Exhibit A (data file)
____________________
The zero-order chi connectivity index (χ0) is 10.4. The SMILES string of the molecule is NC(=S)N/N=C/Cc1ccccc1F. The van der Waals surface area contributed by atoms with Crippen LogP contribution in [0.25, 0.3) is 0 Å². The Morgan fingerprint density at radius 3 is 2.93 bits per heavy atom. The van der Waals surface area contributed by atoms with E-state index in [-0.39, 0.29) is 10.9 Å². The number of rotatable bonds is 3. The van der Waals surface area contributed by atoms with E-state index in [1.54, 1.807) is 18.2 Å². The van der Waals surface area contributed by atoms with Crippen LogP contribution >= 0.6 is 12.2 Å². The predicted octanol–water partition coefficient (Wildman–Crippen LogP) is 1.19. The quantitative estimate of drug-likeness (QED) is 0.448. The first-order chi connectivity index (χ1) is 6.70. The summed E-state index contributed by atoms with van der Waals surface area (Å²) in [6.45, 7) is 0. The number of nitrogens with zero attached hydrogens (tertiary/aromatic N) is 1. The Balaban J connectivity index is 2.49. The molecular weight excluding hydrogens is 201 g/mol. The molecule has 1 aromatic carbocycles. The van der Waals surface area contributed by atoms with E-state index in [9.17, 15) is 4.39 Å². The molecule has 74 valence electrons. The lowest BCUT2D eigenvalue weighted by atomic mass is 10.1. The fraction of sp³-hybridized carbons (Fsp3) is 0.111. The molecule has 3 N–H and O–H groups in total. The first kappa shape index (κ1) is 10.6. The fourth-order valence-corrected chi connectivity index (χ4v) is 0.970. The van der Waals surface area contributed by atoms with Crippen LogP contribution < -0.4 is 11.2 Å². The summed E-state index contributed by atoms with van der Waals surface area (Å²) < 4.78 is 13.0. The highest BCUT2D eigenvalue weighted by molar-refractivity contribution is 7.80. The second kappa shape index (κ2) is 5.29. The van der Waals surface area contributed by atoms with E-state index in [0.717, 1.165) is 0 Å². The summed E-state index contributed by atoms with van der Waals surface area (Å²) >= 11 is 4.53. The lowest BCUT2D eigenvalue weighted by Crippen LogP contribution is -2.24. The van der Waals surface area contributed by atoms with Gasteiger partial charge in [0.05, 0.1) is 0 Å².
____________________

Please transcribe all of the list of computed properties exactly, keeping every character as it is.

The zero-order chi connectivity index (χ0) is 10.4. The SMILES string of the molecule is NC(=S)N/N=C/Cc1ccccc1F. The van der Waals surface area contributed by atoms with Crippen LogP contribution in [0.25, 0.3) is 0 Å². The Morgan fingerprint density at radius 3 is 2.93 bits per heavy atom. The van der Waals surface area contributed by atoms with E-state index in [-0.39, 0.29) is 10.9 Å². The number of rotatable bonds is 3. The van der Waals surface area contributed by atoms with E-state index in [1.54, 1.807) is 18.2 Å². The van der Waals surface area contributed by atoms with Crippen LogP contribution >= 0.6 is 12.2 Å². The predicted octanol–water partition coefficient (Wildman–Crippen LogP) is 1.19. The quantitative estimate of drug-likeness (QED) is 0.448. The first-order chi connectivity index (χ1) is 6.70. The summed E-state index contributed by atoms with van der Waals surface area (Å²) in [6.45, 7) is 0. The number of nitrogens with zero attached hydrogens (tertiary/aromatic N) is 1. The Balaban J connectivity index is 2.49. The molecular weight excluding hydrogens is 201 g/mol. The molecule has 1 aromatic carbocycles. The van der Waals surface area contributed by atoms with E-state index in [9.17, 15) is 4.39 Å². The molecule has 74 valence electrons. The lowest BCUT2D eigenvalue weighted by atomic mass is 10.1. The fraction of sp³-hybridized carbons (Fsp3) is 0.111. The molecule has 3 N–H and O–H groups in total. The first kappa shape index (κ1) is 10.6. The fourth-order valence-corrected chi connectivity index (χ4v) is 0.970. The van der Waals surface area contributed by atoms with Crippen LogP contribution < -0.4 is 11.2 Å². The summed E-state index contributed by atoms with van der Waals surface area (Å²) < 4.78 is 13.0. The highest BCUT2D eigenvalue weighted by molar-refractivity contribution is 7.80. The second kappa shape index (κ2) is 5.29. The van der Waals surface area contributed by atoms with E-state index in [0.717, 1.165) is 0 Å². The summed E-state index contributed by atoms with van der Waals surface area (Å²) >= 11 is 4.53. The lowest BCUT2D eigenvalue weighted by Crippen LogP contribution is -2.24. The van der Waals surface area contributed by atoms with Gasteiger partial charge in [0.05, 0.1) is 0 Å².